The SA Alcohol Policy Alliance says the government has some tough decisions to make to curb a resurgence in Covid-19 infections.
Cape Town – The SA Alcohol Policy Alliance has urged the government to respond to the Covid-19 third wave threat by strengthening the current restrictions on alcohol access.
This as the number of positive Covid-19 cases in the country has increased, with the Free State, Gauteng and Eastern Cape now effectively experiencing a third wave.
Health Minister Zweli Mkhize has encouraged provinces to intensify their response programmes to limit the increase in infections.
“We can’t just sit back and say, ‘Okay, it’s just gonna happen’,” he said. “Our individual and collective behaviour does influence the trajectory of these curves,” Council for Scientific and Industrial Research senior researcher Ridhwaan Suliman said.
The alliance said the government has some tough decisions to make to curb a resurgence in infections. It believes it is best to act sooner rather than later and that the government should not wait until the health system becomes overburdened before restrictions are introduced.
“Alcohol consumption should not aggravate the predicted impact of the third wave,” said SA Alcohol Policy Alliance director Maurice Smithers in a statement.
“We have seen the additional burden on the healthcare system caused by trauma cases related to harmful drinking, through car crashes, incidents of interpersonal violence and gender-based violence.
’’Also, when people consume alcohol, their ability to adhere to Covid-19 protocols – wearing masks, maintaining social distancing and washing hands – can be diminished and contribute to the spreading of the virus.”
’’Doing so will limit pressure on hospitals and keep the infection rate down. It will save lives and avoid having to resort to harsher emergency measures such as imposing a complete ban on alcohol and causing avoidable economic hardship.’’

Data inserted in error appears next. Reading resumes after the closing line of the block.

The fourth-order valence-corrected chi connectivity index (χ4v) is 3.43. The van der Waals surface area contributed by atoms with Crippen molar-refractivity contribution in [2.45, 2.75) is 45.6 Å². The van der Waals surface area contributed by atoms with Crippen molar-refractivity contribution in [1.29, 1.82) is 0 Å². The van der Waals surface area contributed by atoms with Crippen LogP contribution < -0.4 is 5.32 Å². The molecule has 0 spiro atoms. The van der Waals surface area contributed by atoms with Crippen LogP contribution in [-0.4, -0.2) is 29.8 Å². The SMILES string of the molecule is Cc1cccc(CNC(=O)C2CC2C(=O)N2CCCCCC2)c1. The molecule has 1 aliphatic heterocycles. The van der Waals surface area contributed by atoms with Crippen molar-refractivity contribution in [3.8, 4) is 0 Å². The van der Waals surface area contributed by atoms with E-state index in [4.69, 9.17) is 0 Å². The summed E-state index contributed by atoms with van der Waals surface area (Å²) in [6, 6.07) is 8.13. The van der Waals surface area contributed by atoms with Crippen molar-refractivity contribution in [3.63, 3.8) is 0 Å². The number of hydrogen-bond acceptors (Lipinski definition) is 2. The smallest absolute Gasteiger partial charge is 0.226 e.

The alliance has also noted the alcohol industry’s concerns about a possible new ban in response to the anticipated third wave. The alliance maintains that, if the industry wants to avoid future bans, it should stop opposing the adoption by the government of new legislation, eg the Liquor Amendment Bill.
’’An amended Liquor Act would mean better long-term regulation of the distribution, trading and marketing of alcohol, a change for the better in social drinking norms, and a reduction in the economic and social burden of alcohol-attributable harm on the country.’’
The SA Alcohol Policy Alliance has called for the following measures to be introduced to stem a third wave of Covid-19 infections:
Temporarily imposing zero breath and blood concentration levels for drivers during the State of Disaster – such a measure is already contained in the Road Traffic Amendment Bill which is currently before Parliament and has wide-spread support, but won’t be enacted before the end of 2021.
- Banning all special offers for reduced price alcoholic beverages at least until the end of the State of Disaster.
- Banning all alcohol advertising except at the point of sale to reduce the pressure on people to drink.
Public Events and off-consumption sales
- Prohibiting major alcohol-fuelled party events, including street bashes.
- Reducing the gathering numbers to 50 indoors and 100 outdoors.
- Extending the curfew from midnight to 10pm, seven days a week.
- Announcing that all on-consumption liquor outlets should be closed from 6pm on public holidays and one day prior to public holidays to discourage the excessive use of alcohol in overcrowded venues and to limit the potential for ‘super-spreader’ events.
- Disallowing alcohol consumption in public places, particularly in parks, on beaches, at swimming pools, etc.
- Suspending for a minimum three months, or revoking, the licences of outlets that break alcohol and/or Covid-19 regulations.
- Reducing off-consumption operating hours.